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Congressional Committee to Investigate the Obvious
What exactly remains in dispute among sane people about January 6th and the election fraud claims which animated it?
I've only recently caught up with the January 6th Committee hearings. Even though I've had an interest in the topic, I definitely did not expect congressional members to organize something that was this compelling to watch.
Also a surprise to me is how much of the focus of the committee is on addressing the claims that the 2020 election was stolen. It makes sense in context, since what actually happened on January 6th is fairly straightforward. Hundreds of Trump supporters who earnestly believed the election was stolen attended a rally where they heard speech after speech emphasizing the dire straits this country's democracy was at if the votes Trump claimed were fraudulent would be certified by Congress. That same crowd then marched a few blocks away, easily overwhelmed the building's security, and some engaged in aimless violence with no real articulable goal. I can't identify what ambiguity exists to get to the bottom of.
So the committee appears to shift their focus a bit, and they used their subpoena and investigative authority to get an interesting look at what exactly was happening behind the scenes between Election Day and January 6th. The committee got testimony from Trump's campaign lawyers, White House lawyers, and senior officials at the DoJ. They all described how they tried to grapple with the endless avalanche of spurious fraud claims (anyone remember Sharpie-gate?) and were consistently not finding anything there there. Regardless, Trump just refused to accept no for an answer, and he would continue to pivot from one claim to another. Trump also tried his best to involve himself in the investigations of the claims directly, like when he was fixated on the "suitcases full of ballots" in Georgia and called the head investigator in Georgia and went on about how she would be praised if she "found the right answer". I can't imagine circumstances where it would be appropriate to contact an investigator to encourage them to find the "right answer" on an issue you have a direct interest in. Imagine a drug dealer calling a forensic examiner and asking them to find the "right answer" when they test the cocaine.
The general theme throughout this time period is one of flailing. Trump and his allies were desperate to find anything they could latch on their claims of fraud upon, but they had to bridge the gap of several hundred thousand votes across several states, and their litigation efforts were consistently losing in court and anywhere else where it mattered. It didn't stop his efforts to dredge up whatever new claim that came to his attention. Maybe the most bizarre claim was when Mark Meadows asked the DoJ to investigate the idea that an "Italian satellite" was used to change voting tallies. It didn't seem to matter how insane the theory had to be for Trump and his officials to entertain, so long as it concluded that he was cheated out of an election win.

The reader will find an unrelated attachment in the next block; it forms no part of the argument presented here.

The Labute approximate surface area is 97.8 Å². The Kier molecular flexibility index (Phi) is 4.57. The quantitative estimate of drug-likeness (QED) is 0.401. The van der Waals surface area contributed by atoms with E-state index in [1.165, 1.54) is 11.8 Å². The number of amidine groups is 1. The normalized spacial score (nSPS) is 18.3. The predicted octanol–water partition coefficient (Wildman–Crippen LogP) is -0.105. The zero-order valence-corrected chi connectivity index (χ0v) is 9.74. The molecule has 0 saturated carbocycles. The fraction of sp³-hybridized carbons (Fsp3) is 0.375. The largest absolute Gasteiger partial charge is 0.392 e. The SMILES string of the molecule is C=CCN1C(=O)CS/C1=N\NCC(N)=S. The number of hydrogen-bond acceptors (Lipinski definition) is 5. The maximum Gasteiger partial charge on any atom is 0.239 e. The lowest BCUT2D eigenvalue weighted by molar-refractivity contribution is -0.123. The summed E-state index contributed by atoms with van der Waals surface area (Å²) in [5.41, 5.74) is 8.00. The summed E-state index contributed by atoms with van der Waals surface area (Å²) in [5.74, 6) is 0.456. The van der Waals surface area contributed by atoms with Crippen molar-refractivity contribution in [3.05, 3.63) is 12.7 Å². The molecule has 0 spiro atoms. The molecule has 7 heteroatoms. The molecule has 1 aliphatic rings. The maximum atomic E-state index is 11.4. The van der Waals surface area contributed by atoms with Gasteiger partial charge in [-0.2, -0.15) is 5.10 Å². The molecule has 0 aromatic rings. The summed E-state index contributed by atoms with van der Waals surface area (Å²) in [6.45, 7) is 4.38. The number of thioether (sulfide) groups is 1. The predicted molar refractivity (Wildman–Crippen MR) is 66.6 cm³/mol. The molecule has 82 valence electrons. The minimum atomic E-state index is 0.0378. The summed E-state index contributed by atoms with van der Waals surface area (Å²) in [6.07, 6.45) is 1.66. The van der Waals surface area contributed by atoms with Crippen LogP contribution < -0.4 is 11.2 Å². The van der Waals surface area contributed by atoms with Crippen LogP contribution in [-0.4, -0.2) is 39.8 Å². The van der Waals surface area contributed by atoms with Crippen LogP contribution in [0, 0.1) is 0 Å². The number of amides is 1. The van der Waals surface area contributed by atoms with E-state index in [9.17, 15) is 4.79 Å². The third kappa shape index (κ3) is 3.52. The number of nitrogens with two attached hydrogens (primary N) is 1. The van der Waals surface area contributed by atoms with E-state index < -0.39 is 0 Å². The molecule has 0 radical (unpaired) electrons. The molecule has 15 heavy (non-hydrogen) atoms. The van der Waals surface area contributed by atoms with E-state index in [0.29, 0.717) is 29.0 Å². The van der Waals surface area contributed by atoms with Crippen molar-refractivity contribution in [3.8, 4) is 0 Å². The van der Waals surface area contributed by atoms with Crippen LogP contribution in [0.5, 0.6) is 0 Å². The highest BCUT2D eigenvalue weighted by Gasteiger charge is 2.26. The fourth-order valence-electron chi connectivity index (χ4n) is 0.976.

The constant avalanche of spurious claims also had him cycle through his attorneys. Trump seems to have grown increasingly frustrated with how little affirmation he was getting from his campaign lawyers who referred to themselves as "Team Normal". If his interest was finding lawyers who would give him the "right answer", then it easily explains why the ones that did rise to prominence within his circle were either so detached from reality (Powell), had no compunction about making verifiably false statements in public (Giuliani), or were conspicuously reluctant to fully investigate their own allegations.
The same thing happened within his administration. Bill Barr entertained Trump's theories and had the DoJ investigate several but he found all of them meritless. Presumably that wasn't the "right answer" Trump was looking for, and Trump even publicly opined that maybe the DoJ and the FBI were also involved in the election fraud conspiracy. And so he had Barr replaced by Jeffrey Rosen with less than a month remaining in his presidency, presumably because Rosen would be more likely to find the "right answer". The problem for Trump was that Rosen was also not finding anything to confirm his fraud theories, and less than two weeks later Trump was already trying to replace Rosen with Jeff Clark. Clark was a civil litigation environmental attorney, and he had absolutely no relevant experience whatsoever to run a nationwide criminal investigation. Clark was apparently chosen based solely on his loyalty to Trump and, according to Guiliani, because Clark was not frightened about what was going to happen to his reputation.
The Clark gambit never happened because almost every senior DoJ official warned Trump they would immediately resign, and Trump backed off.
All this also comes across as straightforward. Trump refused to accept the reality that he lost the election and he kept cycling through whatever theories he could get his hands on, no matter how ludicrous they were. He also cycled through people too, which meant he did not select for acumen or competence because his goal was to find a Yes Man who would affirm his discredited theories. This too, to me, lacks any ambiguity that needs to get to the bottom of, but I'm curious to hear the steelman. I'm also curious to see if these hearings will have any effects in the long-run. Obviously the QAnon portion of the base will not be swayed by anything, but I'm curious how the saner people will react.